Wednesday, August 31, 2011

City of God: A Problem with Young Ministers (is that young ministers grow old and then second guess the wisdom of letting guys like them run things)

It seems to be a law within human nature but especially men in pastoral offices to succumb to a certain temptation to advise others to do as they say the Bible says and not as they did. Linked via City of God, Douglas Wilson makes a case that younger men with young children should not, perhaps, be considered pastoral candidates. A pastor who is willing to pastor when his kids are two or six years old, he writes, should be willing to step down in resignation from pastoral work if his kid(s) have spent two to six years in a jail. That sounds witty and insightful on paper but then there's the problem of the Old Testament and what that says about the Lord's approach to leadership.

If Wilson's right then the measure for getting admitted to the job should be tough. He may even be right that it should be even tougher to lose the job than to get the job. But that gets us back to Abraham. Was Abraham appointed to be the father of many nations and our forebear in the faith because of his unflagging faithfulness? Was Jacob the chosen one through whom the promise would be fulfilled on Abraham's behalf despite his being a schemer and a trickster? Why was Esau described as unfit for the promise because he sold his birthright for a bowl of soup when Jacob himself was a lying mama's boy who, nevertheless, was favored by God? What about Samson? Why was Jephthah considered a hero of the fiath by the author of Hebrews when his conspicuous act of obedience to the Lord mentioned in Judges was fulfilling a vow to sacrifice the first living thing that came before him in thanks for a military victory and then ended up sacrificing his own daughter?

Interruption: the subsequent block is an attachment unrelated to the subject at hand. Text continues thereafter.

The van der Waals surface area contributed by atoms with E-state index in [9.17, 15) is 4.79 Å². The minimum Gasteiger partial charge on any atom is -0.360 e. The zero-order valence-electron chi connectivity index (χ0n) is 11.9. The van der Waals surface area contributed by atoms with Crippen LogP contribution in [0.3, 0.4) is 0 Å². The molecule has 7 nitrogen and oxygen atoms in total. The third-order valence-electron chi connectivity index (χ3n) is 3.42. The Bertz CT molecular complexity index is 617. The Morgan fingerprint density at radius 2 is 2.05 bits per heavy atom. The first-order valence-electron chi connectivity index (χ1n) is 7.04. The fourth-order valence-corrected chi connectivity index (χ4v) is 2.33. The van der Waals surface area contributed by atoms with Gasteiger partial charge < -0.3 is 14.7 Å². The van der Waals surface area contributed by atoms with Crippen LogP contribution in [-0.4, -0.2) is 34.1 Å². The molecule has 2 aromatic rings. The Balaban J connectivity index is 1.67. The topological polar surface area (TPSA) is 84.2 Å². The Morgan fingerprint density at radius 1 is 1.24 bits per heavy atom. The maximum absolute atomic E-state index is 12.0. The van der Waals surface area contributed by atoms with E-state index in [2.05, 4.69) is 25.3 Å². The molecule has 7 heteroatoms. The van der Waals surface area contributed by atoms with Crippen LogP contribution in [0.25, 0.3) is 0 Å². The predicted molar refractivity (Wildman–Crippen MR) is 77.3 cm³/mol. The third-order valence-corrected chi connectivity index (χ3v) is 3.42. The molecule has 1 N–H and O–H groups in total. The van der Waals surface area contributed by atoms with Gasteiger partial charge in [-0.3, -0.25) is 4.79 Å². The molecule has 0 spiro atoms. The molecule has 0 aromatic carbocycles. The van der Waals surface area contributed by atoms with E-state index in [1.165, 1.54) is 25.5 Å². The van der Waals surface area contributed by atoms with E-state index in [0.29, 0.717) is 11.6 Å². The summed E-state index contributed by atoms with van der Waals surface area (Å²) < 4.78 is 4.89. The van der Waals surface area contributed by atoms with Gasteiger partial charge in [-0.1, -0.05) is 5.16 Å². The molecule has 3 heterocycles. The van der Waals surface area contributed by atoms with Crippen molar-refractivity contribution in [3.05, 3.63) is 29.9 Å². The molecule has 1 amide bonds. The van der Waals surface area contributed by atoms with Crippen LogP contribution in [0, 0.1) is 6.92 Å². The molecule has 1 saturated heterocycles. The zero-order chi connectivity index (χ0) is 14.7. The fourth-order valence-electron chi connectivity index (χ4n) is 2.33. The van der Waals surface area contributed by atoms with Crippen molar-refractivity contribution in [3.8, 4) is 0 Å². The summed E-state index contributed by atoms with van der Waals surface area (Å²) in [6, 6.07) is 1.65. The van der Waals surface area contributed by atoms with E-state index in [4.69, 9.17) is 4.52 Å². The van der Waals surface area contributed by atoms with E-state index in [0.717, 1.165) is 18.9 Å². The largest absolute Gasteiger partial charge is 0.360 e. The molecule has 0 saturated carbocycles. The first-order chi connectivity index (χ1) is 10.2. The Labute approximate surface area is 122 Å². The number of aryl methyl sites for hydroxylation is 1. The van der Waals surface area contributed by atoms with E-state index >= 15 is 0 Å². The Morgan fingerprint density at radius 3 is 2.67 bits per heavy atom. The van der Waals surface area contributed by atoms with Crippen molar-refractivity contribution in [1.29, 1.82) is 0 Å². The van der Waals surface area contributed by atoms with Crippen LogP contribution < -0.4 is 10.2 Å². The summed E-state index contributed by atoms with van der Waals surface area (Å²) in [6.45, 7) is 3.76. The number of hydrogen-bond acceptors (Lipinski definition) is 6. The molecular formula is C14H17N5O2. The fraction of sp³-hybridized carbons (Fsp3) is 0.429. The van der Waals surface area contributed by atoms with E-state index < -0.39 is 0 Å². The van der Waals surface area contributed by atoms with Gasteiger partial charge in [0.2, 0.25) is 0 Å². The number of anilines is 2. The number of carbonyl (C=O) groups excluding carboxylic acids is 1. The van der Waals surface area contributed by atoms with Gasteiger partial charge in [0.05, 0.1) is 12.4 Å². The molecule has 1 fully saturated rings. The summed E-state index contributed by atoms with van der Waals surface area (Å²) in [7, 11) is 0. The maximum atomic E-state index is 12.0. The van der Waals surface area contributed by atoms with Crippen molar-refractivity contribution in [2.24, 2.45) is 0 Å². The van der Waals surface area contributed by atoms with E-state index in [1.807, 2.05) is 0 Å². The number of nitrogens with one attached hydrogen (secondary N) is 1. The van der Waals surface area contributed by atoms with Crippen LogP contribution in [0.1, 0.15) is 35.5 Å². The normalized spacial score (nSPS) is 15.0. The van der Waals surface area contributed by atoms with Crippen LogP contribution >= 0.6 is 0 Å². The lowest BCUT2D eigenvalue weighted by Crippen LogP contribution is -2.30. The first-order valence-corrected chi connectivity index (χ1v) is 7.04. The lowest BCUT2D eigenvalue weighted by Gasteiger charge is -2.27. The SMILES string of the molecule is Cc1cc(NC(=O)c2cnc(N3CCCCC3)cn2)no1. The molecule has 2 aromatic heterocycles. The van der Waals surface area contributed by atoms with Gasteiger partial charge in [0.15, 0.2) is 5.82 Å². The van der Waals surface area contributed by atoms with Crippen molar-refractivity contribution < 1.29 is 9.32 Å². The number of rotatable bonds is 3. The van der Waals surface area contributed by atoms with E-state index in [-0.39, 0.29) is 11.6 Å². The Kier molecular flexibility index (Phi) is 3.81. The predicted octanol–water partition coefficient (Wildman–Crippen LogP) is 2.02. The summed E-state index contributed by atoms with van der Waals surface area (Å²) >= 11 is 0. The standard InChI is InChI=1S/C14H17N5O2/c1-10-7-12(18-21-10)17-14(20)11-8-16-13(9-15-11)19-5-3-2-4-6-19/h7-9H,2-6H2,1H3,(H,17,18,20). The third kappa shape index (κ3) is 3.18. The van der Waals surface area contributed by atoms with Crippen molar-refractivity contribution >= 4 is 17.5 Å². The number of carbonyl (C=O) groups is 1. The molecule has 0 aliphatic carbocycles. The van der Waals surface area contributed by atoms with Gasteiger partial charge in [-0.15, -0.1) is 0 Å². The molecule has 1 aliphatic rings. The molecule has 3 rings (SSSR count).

What about Eli? He was not removed from his position except by death. Okay, fair enough, Eli was considered a bad leader. Saul was a bad king yet his son Jonathan was a solid guy. Then there's David. As I have noted over the years in private reading, it would appear that being a polygamist and a man capable of deceit and genocide wasn't made unqualified to be the annointed king of Israel. As V Phillips Long once put it in some lectures I heard via a friend, David's life is definitely troubling for those who consider what Christian ethical teaching is and consider David's actual life. God didn't depose David from his position of leadership. This is both a sobering observation that not all those God raises up to lead within His people are good men (Saul arguably didn't even have regard for the Lord at all and was one of the conspicuous "unbelievers" in Israelite leadership).